A good property manager can really take the stress out of managing a rental property. They aren’t just there for rent collection as they also help to manage the property on day-to-day tasks such as maintenance and cleaning. It is also usually the property manager’s duty to make sure the tenants are abiding by their tenancy agreements with their landlords and maintaining the property to a reasonable level according to real estate law.
Unless you’re one of the lucky few to get a long-term tenant, property managers can take a lot of the headache out of preparing the property for rental once a lease has expired. They ensure the current tenant is leaving the property in a reasonable state of cleanliness and repair. This is not just for when the tenant is moving out as most jurisdictions require a property manager to make routine checks of the property. Any violations usually result in monetary compensation being requested from the tenant to repair any damages, provided they are not part of the usual wear and tear that occurs from living in a property.
A property manager will go through the property and note the condition of each room towards the end of a lease. They will note any maintenance that needs to be caught up on. Anything problematic is noted down and brought to the attention of the tenants. The property may need repairs, cleaning or painting completed before it is once again suitable for rental. In this event, a snagging list is prepared and presented to the landlord. Any items on the snag list will need to be rectified before the property is ready to be put back on the market.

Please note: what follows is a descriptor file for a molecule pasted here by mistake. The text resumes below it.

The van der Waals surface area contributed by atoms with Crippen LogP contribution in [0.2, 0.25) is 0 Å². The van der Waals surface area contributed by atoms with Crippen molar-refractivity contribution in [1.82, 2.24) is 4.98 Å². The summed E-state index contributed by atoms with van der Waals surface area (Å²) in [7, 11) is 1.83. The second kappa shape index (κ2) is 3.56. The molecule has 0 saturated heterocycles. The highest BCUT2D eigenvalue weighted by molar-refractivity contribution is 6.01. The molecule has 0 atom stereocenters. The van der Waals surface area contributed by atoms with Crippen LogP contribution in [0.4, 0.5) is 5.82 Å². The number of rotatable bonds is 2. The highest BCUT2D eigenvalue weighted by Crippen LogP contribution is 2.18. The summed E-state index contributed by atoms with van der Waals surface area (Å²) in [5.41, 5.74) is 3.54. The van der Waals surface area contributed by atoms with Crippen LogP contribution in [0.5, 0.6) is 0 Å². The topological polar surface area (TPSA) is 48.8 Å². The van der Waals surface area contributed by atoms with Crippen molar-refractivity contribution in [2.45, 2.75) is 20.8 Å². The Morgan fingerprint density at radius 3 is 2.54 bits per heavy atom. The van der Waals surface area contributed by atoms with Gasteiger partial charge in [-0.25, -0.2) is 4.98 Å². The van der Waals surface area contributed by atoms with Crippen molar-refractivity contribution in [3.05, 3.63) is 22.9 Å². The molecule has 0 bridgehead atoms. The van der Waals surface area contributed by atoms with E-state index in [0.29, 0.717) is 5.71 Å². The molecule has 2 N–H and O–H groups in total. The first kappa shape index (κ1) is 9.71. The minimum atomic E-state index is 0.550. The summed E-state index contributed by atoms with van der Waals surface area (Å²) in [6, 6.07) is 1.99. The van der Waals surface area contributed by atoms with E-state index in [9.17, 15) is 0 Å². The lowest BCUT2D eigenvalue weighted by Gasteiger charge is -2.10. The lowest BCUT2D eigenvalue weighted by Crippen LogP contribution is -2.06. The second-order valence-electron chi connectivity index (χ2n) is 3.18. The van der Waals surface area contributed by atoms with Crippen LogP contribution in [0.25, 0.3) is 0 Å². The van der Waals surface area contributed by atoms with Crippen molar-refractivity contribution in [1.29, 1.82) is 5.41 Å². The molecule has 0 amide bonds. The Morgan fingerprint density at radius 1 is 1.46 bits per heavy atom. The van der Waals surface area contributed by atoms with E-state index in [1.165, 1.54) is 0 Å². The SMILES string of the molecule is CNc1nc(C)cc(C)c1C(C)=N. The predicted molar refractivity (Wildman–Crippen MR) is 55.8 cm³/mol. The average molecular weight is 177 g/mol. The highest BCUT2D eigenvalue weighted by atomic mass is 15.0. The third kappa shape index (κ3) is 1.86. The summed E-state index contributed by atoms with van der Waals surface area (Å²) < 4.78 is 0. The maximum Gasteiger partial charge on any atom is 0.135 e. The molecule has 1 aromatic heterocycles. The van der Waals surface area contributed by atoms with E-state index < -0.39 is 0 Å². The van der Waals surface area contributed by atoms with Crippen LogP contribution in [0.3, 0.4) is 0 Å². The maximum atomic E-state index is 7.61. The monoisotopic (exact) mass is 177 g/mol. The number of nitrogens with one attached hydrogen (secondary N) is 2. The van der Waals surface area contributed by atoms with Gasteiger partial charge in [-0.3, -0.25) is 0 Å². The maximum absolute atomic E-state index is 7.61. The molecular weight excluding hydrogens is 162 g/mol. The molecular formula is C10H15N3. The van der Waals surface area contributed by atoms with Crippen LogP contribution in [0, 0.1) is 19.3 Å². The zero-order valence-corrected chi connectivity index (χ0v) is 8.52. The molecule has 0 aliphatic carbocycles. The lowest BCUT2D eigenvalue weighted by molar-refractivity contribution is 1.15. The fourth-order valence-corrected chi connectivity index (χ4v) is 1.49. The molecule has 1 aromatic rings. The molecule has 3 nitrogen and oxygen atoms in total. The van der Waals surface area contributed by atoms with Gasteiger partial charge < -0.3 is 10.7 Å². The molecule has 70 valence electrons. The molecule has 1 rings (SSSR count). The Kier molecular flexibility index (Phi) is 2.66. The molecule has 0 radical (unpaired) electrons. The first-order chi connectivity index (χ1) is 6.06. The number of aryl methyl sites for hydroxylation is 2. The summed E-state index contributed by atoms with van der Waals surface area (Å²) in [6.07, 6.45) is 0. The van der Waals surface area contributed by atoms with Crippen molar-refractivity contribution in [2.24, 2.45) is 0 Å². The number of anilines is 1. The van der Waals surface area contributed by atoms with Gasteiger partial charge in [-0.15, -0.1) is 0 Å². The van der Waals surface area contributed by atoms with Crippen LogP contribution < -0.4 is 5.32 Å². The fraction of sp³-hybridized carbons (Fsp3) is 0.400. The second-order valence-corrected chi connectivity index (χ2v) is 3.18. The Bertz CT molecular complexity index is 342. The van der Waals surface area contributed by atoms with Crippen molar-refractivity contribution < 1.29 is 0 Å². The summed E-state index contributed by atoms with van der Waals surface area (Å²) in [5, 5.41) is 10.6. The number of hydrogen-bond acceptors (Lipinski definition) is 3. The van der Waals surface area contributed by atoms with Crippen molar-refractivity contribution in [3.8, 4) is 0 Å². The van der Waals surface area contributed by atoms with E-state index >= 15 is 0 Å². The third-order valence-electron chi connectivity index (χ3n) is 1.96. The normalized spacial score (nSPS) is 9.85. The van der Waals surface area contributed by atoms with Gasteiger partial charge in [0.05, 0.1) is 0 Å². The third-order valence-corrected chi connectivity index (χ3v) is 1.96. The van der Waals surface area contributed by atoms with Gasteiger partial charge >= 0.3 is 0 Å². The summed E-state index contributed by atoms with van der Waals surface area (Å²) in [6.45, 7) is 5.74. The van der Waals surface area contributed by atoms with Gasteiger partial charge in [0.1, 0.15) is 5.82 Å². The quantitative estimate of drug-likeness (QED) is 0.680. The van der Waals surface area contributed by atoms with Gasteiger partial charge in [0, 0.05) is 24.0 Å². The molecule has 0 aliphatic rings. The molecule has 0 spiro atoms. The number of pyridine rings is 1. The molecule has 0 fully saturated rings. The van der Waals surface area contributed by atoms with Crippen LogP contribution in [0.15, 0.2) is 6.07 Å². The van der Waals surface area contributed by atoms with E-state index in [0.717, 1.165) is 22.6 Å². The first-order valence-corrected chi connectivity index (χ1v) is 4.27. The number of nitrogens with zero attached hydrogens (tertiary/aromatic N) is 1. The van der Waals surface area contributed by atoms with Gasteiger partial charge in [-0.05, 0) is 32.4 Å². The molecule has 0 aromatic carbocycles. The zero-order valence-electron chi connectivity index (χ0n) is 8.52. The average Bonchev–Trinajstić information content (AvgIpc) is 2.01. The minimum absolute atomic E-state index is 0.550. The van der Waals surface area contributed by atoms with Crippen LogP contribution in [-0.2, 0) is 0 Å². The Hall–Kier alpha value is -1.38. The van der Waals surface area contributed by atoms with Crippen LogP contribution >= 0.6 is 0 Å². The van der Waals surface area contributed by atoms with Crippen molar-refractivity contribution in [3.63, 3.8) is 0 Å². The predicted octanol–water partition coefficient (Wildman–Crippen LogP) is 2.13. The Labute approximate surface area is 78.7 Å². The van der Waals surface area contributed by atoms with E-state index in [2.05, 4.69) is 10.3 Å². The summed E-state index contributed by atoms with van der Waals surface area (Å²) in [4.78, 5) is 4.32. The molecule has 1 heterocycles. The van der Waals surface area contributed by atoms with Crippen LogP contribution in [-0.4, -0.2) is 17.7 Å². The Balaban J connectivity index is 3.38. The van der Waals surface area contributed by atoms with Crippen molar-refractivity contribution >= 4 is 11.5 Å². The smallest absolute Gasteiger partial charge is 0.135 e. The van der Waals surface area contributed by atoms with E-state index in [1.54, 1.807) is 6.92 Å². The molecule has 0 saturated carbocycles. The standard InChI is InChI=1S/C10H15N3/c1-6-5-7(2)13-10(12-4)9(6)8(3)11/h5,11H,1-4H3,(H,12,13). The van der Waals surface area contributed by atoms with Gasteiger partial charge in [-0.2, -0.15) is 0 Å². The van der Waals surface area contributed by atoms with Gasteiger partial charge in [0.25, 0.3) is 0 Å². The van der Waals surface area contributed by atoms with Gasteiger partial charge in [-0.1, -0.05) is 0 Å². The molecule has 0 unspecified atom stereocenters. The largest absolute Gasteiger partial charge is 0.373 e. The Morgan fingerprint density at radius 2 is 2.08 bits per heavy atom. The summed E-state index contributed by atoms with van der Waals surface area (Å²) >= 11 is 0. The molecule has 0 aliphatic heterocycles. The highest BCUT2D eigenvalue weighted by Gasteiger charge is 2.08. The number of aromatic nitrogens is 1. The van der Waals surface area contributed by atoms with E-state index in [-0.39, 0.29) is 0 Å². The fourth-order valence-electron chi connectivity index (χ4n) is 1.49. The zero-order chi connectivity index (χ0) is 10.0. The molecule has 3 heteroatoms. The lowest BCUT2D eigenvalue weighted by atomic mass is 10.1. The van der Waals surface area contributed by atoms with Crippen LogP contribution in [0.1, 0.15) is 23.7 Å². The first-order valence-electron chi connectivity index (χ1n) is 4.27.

Depending on the arrangement, many property managers will use the tenant’s deposit or subsequent rental payments to cover the cost and if excess is required then the owners will be required to inject extra funds to cover the difference. Regardless, all items will require prior approval from the property owner before repairs and maintenance requests are acted upon.
Perhaps one of the biggest advantages to using a property manager is their extensive marketing circle with which they use to find new tenants. Advertising for new tenants is an expensive affair, and as the months go by, the costs of advertising and loss of rental income can soon add an unsustainable burden to the mortgage repayments.
Most property management agreements involve an affordable monthly or annual fee that comes out of the rent when the property is tenanted. The first rental payment after the property has been successfully tenanted is usually reserved to reimburse the agent for their costs. These terms are not set in stone and you can usually negotiate extra services or cheaper prices depending on the market conditions. Most landlords agree that the wider marketing reach of their property manager is a very worthwhile investment.